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19 Guangdong tourists remain missing


1:33 pm
October 25, 2010



posts 215

The families of 19 Guangdong tourists missing in Typhoon Megi-triggered landslides in Taiwan were heading to the island yesterday, hoping for a miracle.

Contact was lost with the 19 members of a tour group from Zhuhai city at 10 p.m. Thursday, after the landslide occurred on Taiwan’s Suhua highway. They remained missing by press time yesterday. The tour guide and 16 tourists are Zhuhai residents while the other two are from Zhanjiang in western Guangdong.

The deputy secretary general of the mainland-based Cross-Straits Tourism Exchange Association led officials from Guangdong to Taiwan yesterday to coordinate the search effort.

Taiwan authorities said Saturday that rescuers had found mangled vehicle parts thought to be the bus carrying the 19 missing tourists. The bus passengers were among 23 people still missing on the island.

All 54 other tourists from the mainland, who were stranded following the landslides, were lifted out of danger by helicopters Saturday morning, Taiwan tourism authorities said. Thirty-five tourists from Shenzhen were among those lifted to safety.

Nine people, including two Buddhist nuns, were killed at the White Cloud Temple in Suao City, Taiwan, when a mudslide buried the building.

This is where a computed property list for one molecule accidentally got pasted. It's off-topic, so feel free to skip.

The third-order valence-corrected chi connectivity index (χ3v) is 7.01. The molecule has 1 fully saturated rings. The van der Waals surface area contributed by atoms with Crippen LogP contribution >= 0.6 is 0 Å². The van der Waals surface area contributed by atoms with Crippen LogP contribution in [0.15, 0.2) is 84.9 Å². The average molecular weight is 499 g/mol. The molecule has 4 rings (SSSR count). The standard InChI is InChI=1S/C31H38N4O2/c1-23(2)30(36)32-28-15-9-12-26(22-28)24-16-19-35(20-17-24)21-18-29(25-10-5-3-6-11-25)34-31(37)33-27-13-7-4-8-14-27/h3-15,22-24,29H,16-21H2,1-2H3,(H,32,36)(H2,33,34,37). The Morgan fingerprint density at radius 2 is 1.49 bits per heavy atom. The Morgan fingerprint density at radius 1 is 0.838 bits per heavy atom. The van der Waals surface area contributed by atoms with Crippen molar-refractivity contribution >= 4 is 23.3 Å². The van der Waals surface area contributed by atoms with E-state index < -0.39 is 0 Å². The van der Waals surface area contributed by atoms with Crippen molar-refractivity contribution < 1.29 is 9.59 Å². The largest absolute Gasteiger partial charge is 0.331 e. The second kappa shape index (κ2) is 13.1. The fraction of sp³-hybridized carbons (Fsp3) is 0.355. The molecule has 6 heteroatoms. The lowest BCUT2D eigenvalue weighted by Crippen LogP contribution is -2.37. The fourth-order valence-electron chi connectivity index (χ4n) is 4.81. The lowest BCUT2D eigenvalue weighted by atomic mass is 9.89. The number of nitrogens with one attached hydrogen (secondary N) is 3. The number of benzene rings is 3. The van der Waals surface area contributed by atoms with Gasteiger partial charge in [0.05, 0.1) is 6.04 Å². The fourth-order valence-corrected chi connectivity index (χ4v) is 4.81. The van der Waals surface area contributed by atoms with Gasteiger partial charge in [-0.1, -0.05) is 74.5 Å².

Fire control authorities in Taiwan’s Ilan County announced yesterday that rescuers had found a body along the Suao-Hualien Highway, increasing the number of deaths from Typhoon Megi to 13 on the island.

Authorities believe the dead woman was a local teacher.

Torrential rains drenched the southeastern coast of the Chinese mainland yesterday as the government downgraded Megi to a tropical depression and more than 300,000 evacuees waited to return to their battered homes.

Megi hit the mainland Saturday, dumping up to 33 centimeters of rain on coastal villages after earlier cutting a swath of destruction through the Philippines and Taiwan. At least 28 people died in the northern Philippines.

No deaths were reported on the Chinese mainland, but news reports said there was extensive damage to fishing boats and shellfish beds in coastal Fujian Province, where more heavy rain fell yesterday.

In the city of Zhangzhou in Fujian, officials estimated damage from the storm at 1.5 billion yuan (US$220 million), the Guangzhou Daily newspaper said.

Internet portal Sina.com cited a resident near the port of Gulei as saying some 2,000 fishing boats were damaged and unusable. Sina said its reporter saw uprooted trees, billboards torn down by high winds and flooded farmland.

Ferry services linking Xiamen, a coastal business center, with the outlying Taiwanese island of Jinmen resumed yesterday after a two-day suspension that stranded thousands of travelers, China News Service reported.

But the storm forced the cancellation of nearly 80 flights at the airport in Xiamen.

Megi bypassed Vietnam, but the country’s central provinces were battered by rain over the past week that killed at least 75 people and forced more than 170,000 from their homes.

Thailand also suffered flooding, with a death toll of at least 23.


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